The Difference Between Crowdfunding and Fundraising

December 7, 2016
6 minutes

When raising money online, nonprofits face two popular options in choosing the right type of activity and platform to finance their cause projects. The choices faced include traditional fundraising versus a modern crowdfunding platform.

Definitions

Traditional Fundraising

Historically, this has been the best "offline" source of collecting money generated from hosting fundraisers, events for people who attend and make physical donations via check or cash or bank transfers. With the advent of internet banking, fundraising in this area is online today, which made donations quicker and easier but, more importantly, allowed for greater transparency and accountability.

While going online has certainly made things better, the millennial generation, having grown up technologically savvy, have challenged the traditional method in order to get more hands-on donation buttons online.

Crowdfunding

While this concept has been around for businesses and budding entrepreneurs, its entrance into the nonprofit vertical is still relatively new. As its name implies, it requires a crowd, a preferably large group of people, to provide financial support for the nonprofit's cause to continue. This is still a very similar process, and activity to fundraising as the goal is to raise money but with more donor supporters.

The majority of crowdfunding campaigns usually have a specific timeline, a deadline in meeting the target date set. While businesses and entrepreneurs can and often will cancel the project funding if the target is not met, nonprofit crowdfunding campaigns, on the other hand, will continue. While there may be incremental targets along the way, it is always understood that whatever money was raised will be put toward the cause regardless of the overall total.

Crowdfunding is a great tool as an easy way to distribute your nonprofit's message, or when you're raising money for a one-time big event, or when you want to keep everyone informed on your overall donation's webpage.

Tips on crowdfunding

Build the buzz: The best campaigns are done by those who make the best planners. Plan months in advance. Inform your supporters (informally) that you will be raising funds for a specific event. Over time, while the campaign is being worked on, you will continue to build the momentum and anticipation via social media, email, and website updates.

Pick your platform wisely: The choice of the proper platform is crucial, as pricing, donor information, payment, and privacy processes must be adhered to.

Tell your story: Use vivid photos or videos of authentic people, places, and situations related to your cause. This is your one opportunity to tell the world why they need to care.

Share smartly: This is where it helps to tap into donors with event marketing backgrounds if your organization does not have any. Know your audience as you ramp up your campaign, both offline and online, via social media.

Show your gratitude: Thank your donors when you receive the donation. It may seem a bit intuitive, but it is important that this one step is not missed. Remember also to send a thank you note after the event with what impact their donation has made.

Peer-to-peer Fundraising

Peer-to-peer fundraising campaigns have the ability to reach larger audiences. This is because individual supporters solicit their networks for donations. These campaigns are good for time-based initiatives or a year-round fundraising request.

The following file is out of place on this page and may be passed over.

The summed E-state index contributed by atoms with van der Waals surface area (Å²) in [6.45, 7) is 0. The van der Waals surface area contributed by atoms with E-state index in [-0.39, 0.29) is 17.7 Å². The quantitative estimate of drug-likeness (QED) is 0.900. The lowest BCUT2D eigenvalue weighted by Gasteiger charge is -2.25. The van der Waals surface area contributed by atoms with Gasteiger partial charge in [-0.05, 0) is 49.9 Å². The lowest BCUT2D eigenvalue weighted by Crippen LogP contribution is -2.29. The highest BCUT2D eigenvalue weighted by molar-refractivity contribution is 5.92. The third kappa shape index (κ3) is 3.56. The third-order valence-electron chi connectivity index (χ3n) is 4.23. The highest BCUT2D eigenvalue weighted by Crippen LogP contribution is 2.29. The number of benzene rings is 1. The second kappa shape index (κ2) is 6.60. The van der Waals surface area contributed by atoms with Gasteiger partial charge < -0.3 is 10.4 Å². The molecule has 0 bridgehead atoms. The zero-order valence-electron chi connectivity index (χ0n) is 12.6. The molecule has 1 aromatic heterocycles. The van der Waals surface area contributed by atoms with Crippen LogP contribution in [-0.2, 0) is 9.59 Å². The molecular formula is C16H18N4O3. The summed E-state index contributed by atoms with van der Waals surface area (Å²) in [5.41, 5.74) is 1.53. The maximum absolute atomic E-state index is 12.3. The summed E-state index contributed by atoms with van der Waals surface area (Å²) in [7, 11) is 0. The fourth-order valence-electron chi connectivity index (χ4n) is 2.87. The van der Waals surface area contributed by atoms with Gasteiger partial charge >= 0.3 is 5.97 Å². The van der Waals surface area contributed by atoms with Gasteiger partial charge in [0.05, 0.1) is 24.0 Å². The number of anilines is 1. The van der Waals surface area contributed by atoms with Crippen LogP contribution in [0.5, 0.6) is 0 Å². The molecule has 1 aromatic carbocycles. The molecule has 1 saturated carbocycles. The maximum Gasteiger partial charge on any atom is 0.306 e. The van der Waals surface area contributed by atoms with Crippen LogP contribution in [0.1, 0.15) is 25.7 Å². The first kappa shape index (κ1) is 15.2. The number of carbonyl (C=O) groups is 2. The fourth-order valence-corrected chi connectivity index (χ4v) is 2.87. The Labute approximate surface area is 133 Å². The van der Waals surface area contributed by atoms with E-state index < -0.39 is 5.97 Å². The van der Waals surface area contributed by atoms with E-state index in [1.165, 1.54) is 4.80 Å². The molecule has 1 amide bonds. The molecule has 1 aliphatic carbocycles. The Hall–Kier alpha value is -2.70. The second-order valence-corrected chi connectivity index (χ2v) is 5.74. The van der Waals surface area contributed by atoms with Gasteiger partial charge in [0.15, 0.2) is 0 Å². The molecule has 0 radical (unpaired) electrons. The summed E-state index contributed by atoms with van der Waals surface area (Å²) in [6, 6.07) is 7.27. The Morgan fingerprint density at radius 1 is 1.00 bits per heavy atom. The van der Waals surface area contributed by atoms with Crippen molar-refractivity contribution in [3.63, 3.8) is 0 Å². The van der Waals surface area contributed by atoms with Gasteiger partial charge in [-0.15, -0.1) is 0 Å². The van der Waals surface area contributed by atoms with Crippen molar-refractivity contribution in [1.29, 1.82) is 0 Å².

Peer-to-peer fundraising's main purpose is to call supporters for help in fundraising on behalf of your organization. While the option is there to complete a one-time donation, the goal of the donation page is to recruit individuals who will also appeal to their individual networks.

While a regular donation webpage displays the significance of a single donation from the individual donor, a peer-to-peer webpage would convey the impact an individual could make as a fundraiser by tier networked connections.

Individuals selecting peer-to-peer would be offered a webpage of their own to use to send out to their network connections. The donation request has now moved from an individual donation to their contacts who may align with the nonprofit's cause and donate as well.

When is peer-to-peer used

These campaigns can be run as a year-round fundraising option or as a time-based campaign, or both can be run simultaneously.

These will leverage the network of your supporter base in order to raise more in donations. They are great to tap into the network of key influencers, for example, brand ambassadors, celebrity supports, or board members. This campaign is great as it gives donors a year-round option to raise money on behalf of your organization for a variety of life events (birthdays, weddings, etc.).

Peer-to-peer is useful, especially if your cause has a lot of passionate supporters who are willing to spread the word.

Final thoughts

Initially, traditional fundraising was and remains the best offline way to raise funds. With the arrival of crowdfunding as an option, this has created a new technology-based avenue to appeal for donations.

The biggest difference is that crowdfunding knows no boundaries. Traditional fundraising for an event is generally geographically restricted. With crowdfunding, you have a global opportunity to attract interest in your cause and hopefully convert the webpage visitors to donate.

While traditional fundraising for nonprofits will remain a constant, crowdfunding can be used for both profit and nonprofit organizations. When entering into a crowdfunded webpage to make a donation, be sure to verify if the funds are going to the nonprofit's cause directly or whether a percentage of the donation will be forwarded to the nonprofit listed.

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